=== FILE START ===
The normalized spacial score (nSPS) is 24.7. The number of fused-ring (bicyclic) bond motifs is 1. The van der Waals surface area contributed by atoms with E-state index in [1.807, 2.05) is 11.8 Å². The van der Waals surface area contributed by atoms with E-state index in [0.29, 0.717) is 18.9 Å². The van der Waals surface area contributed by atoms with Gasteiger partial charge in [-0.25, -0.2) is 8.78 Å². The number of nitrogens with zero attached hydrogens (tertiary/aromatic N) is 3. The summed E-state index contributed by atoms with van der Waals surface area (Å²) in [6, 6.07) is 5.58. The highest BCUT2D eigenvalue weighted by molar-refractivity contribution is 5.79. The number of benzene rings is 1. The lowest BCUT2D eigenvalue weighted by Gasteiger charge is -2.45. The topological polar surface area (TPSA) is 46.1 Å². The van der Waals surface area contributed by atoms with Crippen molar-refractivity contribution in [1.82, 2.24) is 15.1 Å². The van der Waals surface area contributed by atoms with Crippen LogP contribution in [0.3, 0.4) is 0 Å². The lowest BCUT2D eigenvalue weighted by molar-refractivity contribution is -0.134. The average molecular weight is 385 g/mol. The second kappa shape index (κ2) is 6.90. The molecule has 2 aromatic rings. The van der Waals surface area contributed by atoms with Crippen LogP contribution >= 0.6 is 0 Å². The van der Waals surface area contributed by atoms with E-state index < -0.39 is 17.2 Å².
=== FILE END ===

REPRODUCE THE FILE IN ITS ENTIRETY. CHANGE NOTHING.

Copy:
The normalized spacial score (nSPS) is 24.7. The number of fused-ring (bicyclic) bond motifs is 1. The van der Waals surface area contributed by atoms with E-state index in [1.807, 2.05) is 11.8 Å². The van der Waals surface area contributed by atoms with E-state index in [0.29, 0.717) is 18.9 Å². The van der Waals surface area contributed by atoms with Gasteiger partial charge in [-0.25, -0.2) is 8.78 Å². The number of nitrogens with zero attached hydrogens (tertiary/aromatic N) is 3. The summed E-state index contributed by atoms with van der Waals surface area (Å²) in [6, 6.07) is 5.58. The highest BCUT2D eigenvalue weighted by molar-refractivity contribution is 5.79. The number of benzene rings is 1. The lowest BCUT2D eigenvalue weighted by Gasteiger charge is -2.45. The topological polar surface area (TPSA) is 46.1 Å². The van der Waals surface area contributed by atoms with Crippen molar-refractivity contribution in [1.82, 2.24) is 15.1 Å². The van der Waals surface area contributed by atoms with Crippen LogP contribution in [0.3, 0.4) is 0 Å². The lowest BCUT2D eigenvalue weighted by molar-refractivity contribution is -0.134. The average molecular weight is 385 g/mol. The second kappa shape index (κ2) is 6.90. The molecule has 2 aromatic rings. The van der Waals surface area contributed by atoms with Crippen LogP contribution >= 0.6 is 0 Å². The van der Waals surface area contributed by atoms with E-state index < -0.39 is 17.2 Å².